I was reading the British Journal for Military History and an article caught my eye titled The Psychological Impact of Airborne Warfare & the British Response to the Airborne Threat by Dr Tim Jenkins.
In 1940 the Germans achieved stunning successes with the use of airborne troops, the Fallschirmjäger. The first recorded attack by parachutists was in Denmark against the fortress at Masnedø. The reputed impregnable fortress at Eben Emael in Belgium would surrender to just 78 German airborne troops who had landed on top in Gliders.
Traditionally Britain was safe beyond the English Channel, protected by the Royal Navy, this new threat from the air caught the public imagination. There was a clamour in the press, questions were raised in Parliament… What to do?
The evolution of British airborne warfare cannot be fully appreciated without reference to the technological development required to convert the detail contained in the doctrine and concept into operational reality. Airborne Forces Experimental Establishment is a detailed investigation of the Britision of the British technological investment in an airborne capability and analyses whether the new technology was justifiable, or indeed, entirely achievable.
The book combines the detail contained in the original policy documentation for airborne warfare and the subsequent technological investigations to determine whether sufficient strategic requirement had been demonstrated and how policy impacted upon the research program.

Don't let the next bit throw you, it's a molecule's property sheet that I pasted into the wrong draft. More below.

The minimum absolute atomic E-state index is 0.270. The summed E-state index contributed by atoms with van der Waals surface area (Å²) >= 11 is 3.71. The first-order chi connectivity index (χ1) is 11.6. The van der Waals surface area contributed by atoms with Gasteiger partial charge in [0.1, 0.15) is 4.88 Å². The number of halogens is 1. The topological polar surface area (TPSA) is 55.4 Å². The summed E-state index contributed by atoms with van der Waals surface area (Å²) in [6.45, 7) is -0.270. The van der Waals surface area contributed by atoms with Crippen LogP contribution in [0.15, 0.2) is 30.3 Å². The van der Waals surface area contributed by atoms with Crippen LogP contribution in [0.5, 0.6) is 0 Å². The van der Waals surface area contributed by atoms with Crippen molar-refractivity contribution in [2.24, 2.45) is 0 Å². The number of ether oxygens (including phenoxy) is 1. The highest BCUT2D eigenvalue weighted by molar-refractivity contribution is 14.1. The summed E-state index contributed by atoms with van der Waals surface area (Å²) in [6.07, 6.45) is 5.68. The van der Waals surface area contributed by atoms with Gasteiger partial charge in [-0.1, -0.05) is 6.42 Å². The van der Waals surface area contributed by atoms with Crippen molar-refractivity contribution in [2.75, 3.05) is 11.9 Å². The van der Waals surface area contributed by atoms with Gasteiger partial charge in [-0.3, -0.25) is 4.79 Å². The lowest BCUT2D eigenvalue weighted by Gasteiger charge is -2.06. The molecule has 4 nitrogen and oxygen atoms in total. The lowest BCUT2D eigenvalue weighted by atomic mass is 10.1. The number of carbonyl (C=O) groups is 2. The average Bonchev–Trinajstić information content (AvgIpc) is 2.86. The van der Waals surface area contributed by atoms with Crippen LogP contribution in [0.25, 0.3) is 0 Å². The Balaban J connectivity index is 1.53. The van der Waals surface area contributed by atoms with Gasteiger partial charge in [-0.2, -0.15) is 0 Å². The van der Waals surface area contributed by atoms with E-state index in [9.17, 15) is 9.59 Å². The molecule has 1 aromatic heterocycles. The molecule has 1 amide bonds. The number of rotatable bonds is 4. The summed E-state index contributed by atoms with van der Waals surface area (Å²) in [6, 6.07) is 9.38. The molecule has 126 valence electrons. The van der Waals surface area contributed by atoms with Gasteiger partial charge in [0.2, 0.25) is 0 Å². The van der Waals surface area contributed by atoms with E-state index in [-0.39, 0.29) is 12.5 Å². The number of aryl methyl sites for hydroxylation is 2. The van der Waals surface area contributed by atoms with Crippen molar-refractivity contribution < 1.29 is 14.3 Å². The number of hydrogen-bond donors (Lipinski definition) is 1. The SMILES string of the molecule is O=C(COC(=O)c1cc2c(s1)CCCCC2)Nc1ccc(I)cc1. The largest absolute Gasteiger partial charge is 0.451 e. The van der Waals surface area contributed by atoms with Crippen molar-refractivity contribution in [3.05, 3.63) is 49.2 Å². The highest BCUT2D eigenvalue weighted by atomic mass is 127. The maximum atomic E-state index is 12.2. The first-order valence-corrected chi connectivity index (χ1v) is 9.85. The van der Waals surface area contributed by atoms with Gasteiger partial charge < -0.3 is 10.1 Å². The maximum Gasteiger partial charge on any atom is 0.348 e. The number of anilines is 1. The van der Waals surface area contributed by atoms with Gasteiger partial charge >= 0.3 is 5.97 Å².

Without clear research parameters technological investment could not achieve maximum efficiency and consequent military effectiveness. The allocation of resources was a crucial factor in the technological development and the fact that aircraft suitability and availability remained unresolved throughout the duration of the war would suggest that the development of airborne forces was much less of a strategic priority for the British than has previously been suggested.
Ultimately, despite the creation of a dedicated research institution in 1942 (Airborne Forces Experimental Establishment), and the development of specialist hardware such as the assault glider, the British did not possess the material resources required for the large-scale deployment of airborne troops. Analysis of the technology has revealed that the development of airborne warfare was as much for the purpose of psychological warfare and British morale as it was for offensive operations.
The result would be thousands of sign posts removed to confuse enemy parachutists, golf course would be ploughed up to prevent glider landings and of course the Home Guard would be formed.
It’s a brilliant article and I suggest you give it a read, you can find it here. Tim agreed to come on the podcast and have a chat.